United States authorities have imposed sanctions on two Russian men who stole $16.8 million worth of cryptocurrencies in spoofing attacks.
In a joint operation with the U.S. Department of Homeland Security and the Justice Department, the Treasury Department’s Office of Foreign Assets Control (OFAC) announced sanctions similar to those imposed on officials of hostile regimes, major drug traffickers, and “those engaged in activities related to the proliferation of weapons of mass destruction, and other threats to the national security, foreign policy or economy of the United States.”
Aside from seizing or freezing “all property and interests in property” from sanctioned persons, under the law “U.S. persons generally are prohibited from dealing with them,” according to the OFAC website.
The Secret Service also seized millions of dollars in cryptocurrencies and cash allegedly stolen in the sophisticated phishing and spoofing attacks by Russian nationals Danil Potekhin and Dmitrii Karasavidi in 2017 and 2018.
This is the most recent seizure of crypto assets performed by the United States authorities. At the end of August, the U.S. Department of Justice seized gaming and real estate tokens from North Korean hackers who stole about $250 million from cryptocurrency exchanges.
“The individuals who administered this scheme defrauded American citizens, businesses, and others by deceiving them and stealing virtual currency from their accounts,” Treasury Secretary Steven Mnuchin said in a statement. “The Treasury Department will continue to use our authorities to target cybercriminals and remains committed to the safe and secure use of emerging technologies in the financial sector.”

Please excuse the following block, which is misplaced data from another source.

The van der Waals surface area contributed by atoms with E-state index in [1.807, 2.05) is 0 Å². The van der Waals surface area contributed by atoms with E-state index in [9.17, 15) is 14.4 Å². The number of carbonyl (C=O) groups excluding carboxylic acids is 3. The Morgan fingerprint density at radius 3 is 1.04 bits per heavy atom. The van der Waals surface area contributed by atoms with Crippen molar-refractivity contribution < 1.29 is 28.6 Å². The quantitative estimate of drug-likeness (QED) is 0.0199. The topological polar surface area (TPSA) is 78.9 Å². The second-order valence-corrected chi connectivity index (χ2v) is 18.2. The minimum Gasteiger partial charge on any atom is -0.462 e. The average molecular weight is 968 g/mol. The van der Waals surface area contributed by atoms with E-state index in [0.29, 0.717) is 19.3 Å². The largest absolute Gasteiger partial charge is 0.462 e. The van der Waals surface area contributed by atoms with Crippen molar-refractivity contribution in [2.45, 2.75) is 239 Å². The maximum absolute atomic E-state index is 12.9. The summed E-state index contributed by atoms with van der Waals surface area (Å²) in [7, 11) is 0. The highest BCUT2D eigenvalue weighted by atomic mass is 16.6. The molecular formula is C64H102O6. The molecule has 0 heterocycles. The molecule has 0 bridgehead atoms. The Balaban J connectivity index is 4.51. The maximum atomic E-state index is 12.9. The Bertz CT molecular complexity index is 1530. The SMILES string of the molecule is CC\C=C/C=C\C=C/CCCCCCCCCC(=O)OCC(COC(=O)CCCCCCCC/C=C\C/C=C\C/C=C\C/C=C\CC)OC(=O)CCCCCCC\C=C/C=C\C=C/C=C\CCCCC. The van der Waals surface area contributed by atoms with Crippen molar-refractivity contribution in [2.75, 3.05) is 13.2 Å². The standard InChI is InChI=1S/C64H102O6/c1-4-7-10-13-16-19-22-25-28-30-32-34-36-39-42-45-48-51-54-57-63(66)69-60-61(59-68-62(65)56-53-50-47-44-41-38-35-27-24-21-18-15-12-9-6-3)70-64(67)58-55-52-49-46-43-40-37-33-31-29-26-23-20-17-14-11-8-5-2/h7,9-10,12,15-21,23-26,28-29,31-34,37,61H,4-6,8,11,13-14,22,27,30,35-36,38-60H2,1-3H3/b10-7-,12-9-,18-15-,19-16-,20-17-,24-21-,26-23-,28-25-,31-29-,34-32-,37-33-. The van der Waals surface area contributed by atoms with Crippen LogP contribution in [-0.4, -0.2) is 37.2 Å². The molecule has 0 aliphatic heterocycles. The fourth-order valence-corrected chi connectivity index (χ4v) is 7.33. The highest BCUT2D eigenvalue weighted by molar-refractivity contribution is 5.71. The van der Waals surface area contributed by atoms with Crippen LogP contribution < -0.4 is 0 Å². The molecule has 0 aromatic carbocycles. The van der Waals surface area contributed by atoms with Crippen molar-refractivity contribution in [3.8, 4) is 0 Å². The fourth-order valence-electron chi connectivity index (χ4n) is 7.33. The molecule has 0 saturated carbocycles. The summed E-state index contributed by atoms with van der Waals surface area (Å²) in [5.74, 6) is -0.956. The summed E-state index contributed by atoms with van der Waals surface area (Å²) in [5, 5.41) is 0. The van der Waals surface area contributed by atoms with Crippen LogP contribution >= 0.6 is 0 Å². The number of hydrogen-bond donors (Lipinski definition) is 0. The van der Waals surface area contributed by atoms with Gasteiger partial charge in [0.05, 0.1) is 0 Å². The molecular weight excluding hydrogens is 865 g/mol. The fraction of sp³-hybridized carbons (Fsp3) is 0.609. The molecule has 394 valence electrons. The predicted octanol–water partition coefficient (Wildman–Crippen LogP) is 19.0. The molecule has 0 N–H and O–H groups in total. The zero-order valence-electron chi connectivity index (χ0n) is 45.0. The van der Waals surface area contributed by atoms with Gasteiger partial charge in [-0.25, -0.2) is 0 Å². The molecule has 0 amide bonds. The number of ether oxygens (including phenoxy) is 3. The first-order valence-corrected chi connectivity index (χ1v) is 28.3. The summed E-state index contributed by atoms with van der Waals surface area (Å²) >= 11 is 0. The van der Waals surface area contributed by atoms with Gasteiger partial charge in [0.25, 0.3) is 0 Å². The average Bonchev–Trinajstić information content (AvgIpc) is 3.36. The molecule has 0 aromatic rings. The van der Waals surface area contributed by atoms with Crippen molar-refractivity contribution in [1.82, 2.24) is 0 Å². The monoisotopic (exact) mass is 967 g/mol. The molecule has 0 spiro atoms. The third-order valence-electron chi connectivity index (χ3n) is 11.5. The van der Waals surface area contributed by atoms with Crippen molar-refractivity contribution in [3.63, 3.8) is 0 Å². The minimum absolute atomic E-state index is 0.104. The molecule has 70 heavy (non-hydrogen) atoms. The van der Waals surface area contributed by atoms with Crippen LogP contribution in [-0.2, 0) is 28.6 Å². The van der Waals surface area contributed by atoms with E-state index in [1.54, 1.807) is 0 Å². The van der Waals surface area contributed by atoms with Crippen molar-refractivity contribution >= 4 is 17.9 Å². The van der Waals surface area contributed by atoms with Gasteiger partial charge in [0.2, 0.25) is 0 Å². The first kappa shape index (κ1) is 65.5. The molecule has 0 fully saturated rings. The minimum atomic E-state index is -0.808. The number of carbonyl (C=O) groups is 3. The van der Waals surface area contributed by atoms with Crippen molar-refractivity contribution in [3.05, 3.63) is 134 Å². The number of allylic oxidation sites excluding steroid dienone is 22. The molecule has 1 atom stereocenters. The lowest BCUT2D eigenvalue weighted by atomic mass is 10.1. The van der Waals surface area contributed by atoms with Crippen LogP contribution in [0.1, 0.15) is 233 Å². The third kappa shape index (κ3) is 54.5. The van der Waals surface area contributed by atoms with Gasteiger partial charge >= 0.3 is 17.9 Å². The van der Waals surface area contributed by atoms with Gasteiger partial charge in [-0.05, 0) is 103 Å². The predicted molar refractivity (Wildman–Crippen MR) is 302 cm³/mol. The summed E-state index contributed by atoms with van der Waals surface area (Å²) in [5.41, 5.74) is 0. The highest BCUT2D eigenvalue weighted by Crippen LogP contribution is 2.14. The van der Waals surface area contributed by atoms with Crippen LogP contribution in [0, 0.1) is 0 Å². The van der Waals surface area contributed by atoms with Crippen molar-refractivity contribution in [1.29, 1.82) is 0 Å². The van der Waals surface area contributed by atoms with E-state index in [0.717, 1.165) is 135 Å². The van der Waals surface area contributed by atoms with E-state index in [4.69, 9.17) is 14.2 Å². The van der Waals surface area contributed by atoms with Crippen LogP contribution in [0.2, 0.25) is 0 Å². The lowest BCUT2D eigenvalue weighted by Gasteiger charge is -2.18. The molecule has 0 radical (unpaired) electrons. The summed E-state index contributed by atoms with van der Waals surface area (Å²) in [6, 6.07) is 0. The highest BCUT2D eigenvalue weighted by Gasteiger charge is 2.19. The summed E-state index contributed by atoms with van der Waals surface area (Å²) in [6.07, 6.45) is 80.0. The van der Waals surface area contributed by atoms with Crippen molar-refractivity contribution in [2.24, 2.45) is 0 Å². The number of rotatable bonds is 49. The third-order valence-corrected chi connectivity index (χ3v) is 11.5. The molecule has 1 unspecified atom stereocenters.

Potekhin and Karasavidi allegedly created websites that looked a lot like those of real cryptocurrency exchanges which stole user credentials when victims tried to access the service. At that point, the attackers were able to siphon off the crypto assets and recycle the funds using exchange accounts created using fictitious or stolen identities.
The two also engaged in market manipulation by acquiring great quantities of inexpensive crypto assets quickly to increase demand and price in order to sell it later at a profit. Karasavidi laundered the proceeds into an account in his name while attempting to conceal the fund’s provenance by transferring them through multiple accounts and multiple blockchains.
A growing priority
“Since its inception in 1865 to combat U.S. currency counterfeiting, the Secret Service has remained committed to safeguarding the Nation’s financial infrastructure,” said David Smith, the U.S. Secret Service Criminal Investigative Division’s special agent in charge. “The Secret Service mission has evolved to combat cyber fraud by tracing and seizing fraudulently obtained virtual currencies. These recent actions highlight the efforts of law enforcement to provide attribution to cybercriminals wherever they may reside.”
The seizures also demonstrate “the important role that a robust anti-money laundering and countering the financing of terrorism (AML/CFT) regime plays in deterring cybercrimes,” the Treasury Department said, highlighting authorities’ growing ability to trace cryptocurencies—even privacy coins like Dash, Zcash and Monero.
“As Potekhin and Karasavidi resorted to complex schemes to circumvent exchanges’ compliance controls, they created a trail of evidence that helped investigators to identify them and hold them accountable,” it added. “Because profit-motivated cybercriminals must launder their misappropriated funds, AML/CFT regimes pose a critical chokepoint in countering and deterring this criminal activity.”